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Act against data-driven bias, advocacy groups tell FTC
27 March 2023 00:00 by Kathleen Murphy
A coalition of advocacy groups and lawmakers urged the Federal Trade Commission to hold companies accountable as online harms against people of color and women proliferate.
The network of more than 30 groups, such as Free Press Action, OpenMic, MediaJustice, Facebook Users Union, the AFL-CIO and Common Cause, said they seek to defend against disinformation and surveillance campaigns that “deliberately target Black, Latinx, Asian Americans and Indigenous people, along with other communities of color.”
“There’s a lot of ways our data is being used to undermine our economic opportunities, whether that’s withholding housing advertisements to Black users online, or women not getting the same employment ads on Google products that men are getting. They’re based on algorithms, they’re based on data-driven discrimination,” said Yosef Getachew, democracy program director for Common Cause. He suggested the FTC can rely on its authorities to counter deceptive ads to address online harms.
At a briefing this month at the US Capitol where the advocacy groups gathered, Democratic Senator Ben Ray Luján of New Mexico said online algorithms mean companies profit more from lies and how many clicks their content gets, and the FTC should act.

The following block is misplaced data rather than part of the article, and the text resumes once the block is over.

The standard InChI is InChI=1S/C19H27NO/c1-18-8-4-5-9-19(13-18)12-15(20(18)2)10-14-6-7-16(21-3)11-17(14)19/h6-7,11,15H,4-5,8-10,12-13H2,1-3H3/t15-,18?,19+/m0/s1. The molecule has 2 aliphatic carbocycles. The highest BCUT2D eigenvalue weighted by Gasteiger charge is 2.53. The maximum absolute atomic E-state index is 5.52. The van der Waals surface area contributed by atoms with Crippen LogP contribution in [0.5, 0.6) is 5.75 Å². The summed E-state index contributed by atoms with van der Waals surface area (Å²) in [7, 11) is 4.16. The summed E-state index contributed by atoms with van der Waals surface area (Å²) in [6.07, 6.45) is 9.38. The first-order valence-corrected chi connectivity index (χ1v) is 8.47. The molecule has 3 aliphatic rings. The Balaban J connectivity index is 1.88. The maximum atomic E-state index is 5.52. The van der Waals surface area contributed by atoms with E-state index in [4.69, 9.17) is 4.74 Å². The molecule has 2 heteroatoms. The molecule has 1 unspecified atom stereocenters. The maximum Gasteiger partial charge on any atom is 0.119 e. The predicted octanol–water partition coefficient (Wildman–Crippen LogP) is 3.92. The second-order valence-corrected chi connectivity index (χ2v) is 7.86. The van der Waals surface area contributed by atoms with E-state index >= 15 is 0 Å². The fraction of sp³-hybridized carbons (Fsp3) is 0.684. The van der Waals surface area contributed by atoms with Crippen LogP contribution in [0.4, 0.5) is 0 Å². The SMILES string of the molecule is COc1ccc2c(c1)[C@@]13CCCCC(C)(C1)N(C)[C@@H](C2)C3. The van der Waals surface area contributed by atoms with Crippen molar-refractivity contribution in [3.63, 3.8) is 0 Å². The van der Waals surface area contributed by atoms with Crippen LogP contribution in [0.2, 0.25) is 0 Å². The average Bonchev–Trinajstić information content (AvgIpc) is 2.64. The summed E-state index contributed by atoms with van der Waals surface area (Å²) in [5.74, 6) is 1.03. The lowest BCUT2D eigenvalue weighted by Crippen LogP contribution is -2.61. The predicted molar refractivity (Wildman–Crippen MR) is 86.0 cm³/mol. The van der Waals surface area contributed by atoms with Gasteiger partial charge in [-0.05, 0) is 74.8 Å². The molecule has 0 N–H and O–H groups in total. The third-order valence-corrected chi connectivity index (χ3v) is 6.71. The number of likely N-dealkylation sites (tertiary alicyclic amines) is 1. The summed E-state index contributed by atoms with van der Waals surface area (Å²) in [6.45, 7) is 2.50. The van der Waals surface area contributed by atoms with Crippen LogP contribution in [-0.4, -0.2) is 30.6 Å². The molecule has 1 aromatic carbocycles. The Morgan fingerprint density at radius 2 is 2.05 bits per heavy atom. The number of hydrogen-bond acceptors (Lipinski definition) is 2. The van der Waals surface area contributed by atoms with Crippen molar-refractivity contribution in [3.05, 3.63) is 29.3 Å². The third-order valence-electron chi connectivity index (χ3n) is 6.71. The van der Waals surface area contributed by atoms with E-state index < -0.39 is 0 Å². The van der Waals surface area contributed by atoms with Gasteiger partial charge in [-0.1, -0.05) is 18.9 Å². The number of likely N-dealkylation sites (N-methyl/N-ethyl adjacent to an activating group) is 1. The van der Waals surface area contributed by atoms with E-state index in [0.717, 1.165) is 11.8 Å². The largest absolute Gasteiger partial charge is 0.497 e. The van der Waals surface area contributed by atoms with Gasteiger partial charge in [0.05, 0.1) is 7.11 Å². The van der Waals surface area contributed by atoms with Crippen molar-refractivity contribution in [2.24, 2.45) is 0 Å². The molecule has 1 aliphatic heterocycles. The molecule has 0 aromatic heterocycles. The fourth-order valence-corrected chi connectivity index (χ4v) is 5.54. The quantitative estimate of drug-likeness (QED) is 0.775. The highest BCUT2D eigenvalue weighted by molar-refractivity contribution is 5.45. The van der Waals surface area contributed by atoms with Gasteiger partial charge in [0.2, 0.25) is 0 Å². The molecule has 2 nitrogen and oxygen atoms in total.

“They should be reining them in more, but the FTC needs more rules. They need more power, they need more authority to be able to rein in the nonsense that we’re seeing from these entities as well. And I’m hoping that there can be a bipartisan effort to do this,” Luján said in an interview.
Luján told the groups he would work to hold companies accountable as chair of the Senate Commerce Subcommittee on Communications, Media and Broadband, which has jurisdiction over all communication sectors including the Internet, cable TV and radio.
“I’ve not seen a company that cares about doing a darn thing,” Luján said to the advocacy groups, saying he was going off-script.
Jessica González, co-CEO of Free Press Action, an advocacy group that promotes independent ownership of media platforms, said the Capitol meeting was to examine “the serious threats that online platforms pose to all of us and specifically the ways that people of color are being targeted with scams, fraud.”
Weaponized narratives targeting certain communities are amplified through the toxic business models of Big Tech and Big Media, the groups say. The advocacy groups endorsed a digital civil rights agenda and a “Disinfo Defense League Policy Platform” that calls for expanded FTC oversight.
The FTC should hear directly from communities affected by scams and fraud, but the agency is also under-resourced, González said.
Untrustworthy information is causing damage, especially in non-English language, Luján told attendees.
Commissioner Rebecca Kelly Slaughter agreed at the March 16 FTC meeting, saying, “There’s good reason to believe that non-English speakers receive fewer protections and investments in safety online than English speakers.”
“Studies do show that Hispanics are more likely to use leading social media sites and messaging apps than other groups, and that we spend more time on these platforms as compared to the general population,” Commissioner Alvaro Bedoya chimed in. “There are also indicators that non-English featured speakers are targeted with fraudulent ads.”
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